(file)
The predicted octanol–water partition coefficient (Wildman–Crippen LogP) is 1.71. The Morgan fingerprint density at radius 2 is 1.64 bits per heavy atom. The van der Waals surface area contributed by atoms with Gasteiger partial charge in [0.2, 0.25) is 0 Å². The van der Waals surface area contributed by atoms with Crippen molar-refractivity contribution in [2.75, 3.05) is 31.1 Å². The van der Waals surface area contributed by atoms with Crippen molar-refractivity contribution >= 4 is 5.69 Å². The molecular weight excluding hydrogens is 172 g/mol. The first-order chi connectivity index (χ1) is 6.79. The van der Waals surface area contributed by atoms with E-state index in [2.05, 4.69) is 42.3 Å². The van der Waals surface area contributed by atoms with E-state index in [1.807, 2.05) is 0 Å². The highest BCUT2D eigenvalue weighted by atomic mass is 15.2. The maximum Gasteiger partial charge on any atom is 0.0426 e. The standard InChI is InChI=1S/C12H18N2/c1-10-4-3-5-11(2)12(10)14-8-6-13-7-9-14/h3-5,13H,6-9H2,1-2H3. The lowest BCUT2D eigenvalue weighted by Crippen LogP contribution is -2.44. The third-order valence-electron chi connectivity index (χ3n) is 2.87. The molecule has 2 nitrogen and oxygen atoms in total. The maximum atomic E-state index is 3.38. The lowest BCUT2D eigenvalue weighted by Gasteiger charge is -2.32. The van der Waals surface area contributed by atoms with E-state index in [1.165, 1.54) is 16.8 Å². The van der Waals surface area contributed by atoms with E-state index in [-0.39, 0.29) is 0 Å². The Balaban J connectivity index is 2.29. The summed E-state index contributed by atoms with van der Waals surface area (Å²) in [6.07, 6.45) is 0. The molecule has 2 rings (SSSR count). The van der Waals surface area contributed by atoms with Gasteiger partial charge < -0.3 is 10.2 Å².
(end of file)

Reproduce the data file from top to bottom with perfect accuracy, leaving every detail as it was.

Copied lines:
The predicted octanol–water partition coefficient (Wildman–Crippen LogP) is 1.71. The Morgan fingerprint density at radius 2 is 1.64 bits per heavy atom. The van der Waals surface area contributed by atoms with Gasteiger partial charge in [0.2, 0.25) is 0 Å². The van der Waals surface area contributed by atoms with Crippen molar-refractivity contribution in [2.75, 3.05) is 31.1 Å². The van der Waals surface area contributed by atoms with Crippen molar-refractivity contribution >= 4 is 5.69 Å². The molecular weight excluding hydrogens is 172 g/mol. The first-order chi connectivity index (χ1) is 6.79. The van der Waals surface area contributed by atoms with E-state index in [2.05, 4.69) is 42.3 Å². The van der Waals surface area contributed by atoms with E-state index in [1.807, 2.05) is 0 Å². The highest BCUT2D eigenvalue weighted by atomic mass is 15.2. The maximum Gasteiger partial charge on any atom is 0.0426 e. The standard InChI is InChI=1S/C12H18N2/c1-10-4-3-5-11(2)12(10)14-8-6-13-7-9-14/h3-5,13H,6-9H2,1-2H3. The lowest BCUT2D eigenvalue weighted by Crippen LogP contribution is -2.44. The third-order valence-electron chi connectivity index (χ3n) is 2.87. The molecule has 2 nitrogen and oxygen atoms in total. The maximum atomic E-state index is 3.38. The lowest BCUT2D eigenvalue weighted by Gasteiger charge is -2.32. The van der Waals surface area contributed by atoms with E-state index in [1.165, 1.54) is 16.8 Å². The van der Waals surface area contributed by atoms with E-state index in [-0.39, 0.29) is 0 Å². The Balaban J connectivity index is 2.29. The summed E-state index contributed by atoms with van der Waals surface area (Å²) in [6.07, 6.45) is 0. The molecule has 2 rings (SSSR count). The van der Waals surface area contributed by atoms with Gasteiger partial charge < -0.3 is 10.2 Å².